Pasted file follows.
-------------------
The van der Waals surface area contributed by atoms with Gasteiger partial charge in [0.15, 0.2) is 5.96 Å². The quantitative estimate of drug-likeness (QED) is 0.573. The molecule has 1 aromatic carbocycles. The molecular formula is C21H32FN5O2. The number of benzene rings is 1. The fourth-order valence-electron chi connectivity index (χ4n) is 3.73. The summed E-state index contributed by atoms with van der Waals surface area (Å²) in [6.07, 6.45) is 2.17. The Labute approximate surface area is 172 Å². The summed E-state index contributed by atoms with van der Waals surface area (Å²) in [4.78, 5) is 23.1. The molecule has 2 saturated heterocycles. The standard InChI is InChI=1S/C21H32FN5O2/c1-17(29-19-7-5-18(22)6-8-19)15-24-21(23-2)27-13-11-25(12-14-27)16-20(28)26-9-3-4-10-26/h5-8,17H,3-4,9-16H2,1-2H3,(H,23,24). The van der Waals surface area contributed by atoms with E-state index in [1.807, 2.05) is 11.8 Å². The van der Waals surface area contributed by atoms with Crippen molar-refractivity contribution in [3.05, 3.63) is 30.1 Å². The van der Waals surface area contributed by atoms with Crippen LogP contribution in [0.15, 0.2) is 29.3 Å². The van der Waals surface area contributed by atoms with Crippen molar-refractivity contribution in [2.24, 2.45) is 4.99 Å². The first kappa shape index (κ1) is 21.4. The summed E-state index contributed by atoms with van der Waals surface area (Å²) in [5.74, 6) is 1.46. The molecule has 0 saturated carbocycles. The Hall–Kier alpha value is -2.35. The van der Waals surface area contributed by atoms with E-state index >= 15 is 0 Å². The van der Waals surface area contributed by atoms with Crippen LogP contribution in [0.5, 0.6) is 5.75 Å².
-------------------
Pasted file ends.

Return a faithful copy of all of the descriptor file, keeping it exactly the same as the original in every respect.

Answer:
The van der Waals surface area contributed by atoms with Gasteiger partial charge in [0.15, 0.2) is 5.96 Å². The quantitative estimate of drug-likeness (QED) is 0.573. The molecule has 1 aromatic carbocycles. The molecular formula is C21H32FN5O2. The number of benzene rings is 1. The fourth-order valence-electron chi connectivity index (χ4n) is 3.73. The summed E-state index contributed by atoms with van der Waals surface area (Å²) in [6.07, 6.45) is 2.17. The Labute approximate surface area is 172 Å². The summed E-state index contributed by atoms with van der Waals surface area (Å²) in [4.78, 5) is 23.1. The molecule has 2 saturated heterocycles. The standard InChI is InChI=1S/C21H32FN5O2/c1-17(29-19-7-5-18(22)6-8-19)15-24-21(23-2)27-13-11-25(12-14-27)16-20(28)26-9-3-4-10-26/h5-8,17H,3-4,9-16H2,1-2H3,(H,23,24). The van der Waals surface area contributed by atoms with E-state index in [1.807, 2.05) is 11.8 Å². The van der Waals surface area contributed by atoms with Crippen molar-refractivity contribution in [3.05, 3.63) is 30.1 Å². The van der Waals surface area contributed by atoms with Crippen LogP contribution in [0.15, 0.2) is 29.3 Å². The van der Waals surface area contributed by atoms with Crippen molar-refractivity contribution in [2.24, 2.45) is 4.99 Å². The first kappa shape index (κ1) is 21.4. The summed E-state index contributed by atoms with van der Waals surface area (Å²) in [5.74, 6) is 1.46. The molecule has 0 saturated carbocycles. The Hall–Kier alpha value is -2.35. The van der Waals surface area contributed by atoms with E-state index >= 15 is 0 Å². The van der Waals surface area contributed by atoms with Crippen LogP contribution in [0.5, 0.6) is 5.75 Å².